A lover grows upset about an increase in hairiness, a hiker must make a difficult choice about two lives, an old man uses spreadsheets in an attempt to unravel the mysteries of death, a father undergoes an unexpected transformation…
The stories in Unthology 6 celebrate the uncanny, the unnerving and the world we live in, set slightly askance.
The ones that stayed with me are those whose fullness offers up images I can see clearly in my mind. In Daughter, God Daughter by Chrissie Gittins, grief is mirrored in puddles “sealed with thin sheets of ice”, while the entirety of Roelof Bakker’s exquisitely taut Blue resonates with fine-tuned tension.
In Egor by Daisy Lefarge, a lonely woman in a foreign city makes excuses to herself for welcoming the advances of a man she’s not attracted to. As Lefarge explores the woman’s growing guilt, offset by a worrying listlessness, she lays out lines that seem drawn from poetry: “The meshes of the afternoon tighten. Outside men sing songs of themselves. I breathe in until evening.”It’s clear that editors Ashley Stokes and Robin Jones have a keen eye for an original slant, and many descriptions stopped me in my tracks – from the “chilly contours” of one character’s ears in Ailsa Cox’s Killing With Kindness to the man who sees himself “as water into which ink has been poured” in Robert Anthony’s fable on the brink of horror, Shadows.
Insights and new interpretations are offered about events that actually happened, including the 1960s psychological experiments into social obedience vs personal conscience, and the code-cracking ingenuity of workers at Bletchley Park. These are stories written, it feels, to explore questions blazing in the writers’ own minds, shared with us so we too can have the pleasure of puzzle and wonderment.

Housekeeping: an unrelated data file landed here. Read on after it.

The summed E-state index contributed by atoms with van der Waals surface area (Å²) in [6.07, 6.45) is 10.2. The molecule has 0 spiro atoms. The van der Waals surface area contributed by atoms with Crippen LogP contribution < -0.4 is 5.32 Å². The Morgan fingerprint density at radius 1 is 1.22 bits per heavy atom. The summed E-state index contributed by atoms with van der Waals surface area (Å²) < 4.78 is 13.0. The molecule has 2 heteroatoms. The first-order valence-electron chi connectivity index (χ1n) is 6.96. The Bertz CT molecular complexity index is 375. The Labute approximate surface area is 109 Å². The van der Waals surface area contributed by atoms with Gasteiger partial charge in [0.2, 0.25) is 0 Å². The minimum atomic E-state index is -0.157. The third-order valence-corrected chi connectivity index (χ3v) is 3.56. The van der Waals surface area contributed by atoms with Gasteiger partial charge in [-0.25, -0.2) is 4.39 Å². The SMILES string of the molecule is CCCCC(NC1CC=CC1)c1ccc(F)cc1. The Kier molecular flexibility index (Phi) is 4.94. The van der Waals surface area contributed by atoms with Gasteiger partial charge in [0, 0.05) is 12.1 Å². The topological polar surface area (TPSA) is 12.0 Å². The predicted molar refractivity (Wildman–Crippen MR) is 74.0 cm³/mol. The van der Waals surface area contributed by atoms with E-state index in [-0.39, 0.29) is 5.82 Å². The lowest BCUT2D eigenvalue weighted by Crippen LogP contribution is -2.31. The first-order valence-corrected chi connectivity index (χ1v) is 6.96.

And the key to this is, as always with Unthology’s carefully selected tales, the power of what’s left unsaid – as in Alexandros Plasatis’ skilful and disconcerting The Story with Yuliya Has A Bad Ending. No efforts are made to provide a neat ending, wrap up all threads or leave us with a fuzzy warm glow. If anything, the opposite is true.
The restraint of each of the featured authors ensures your involvement in each tale; far from being a passive reader, you must engage your brain and actually work at teasing out the meaning – form your own conclusions while simultaneously being swept along by the ideas and imagery presented by the writers. And what can be more satisfying in a short story anthology than that?
Read my review of Unthology 5 here.
Read my review of Unthology 3 here.
To submit or suggest a book review, please send an email to Judy(at)socketcreative.com.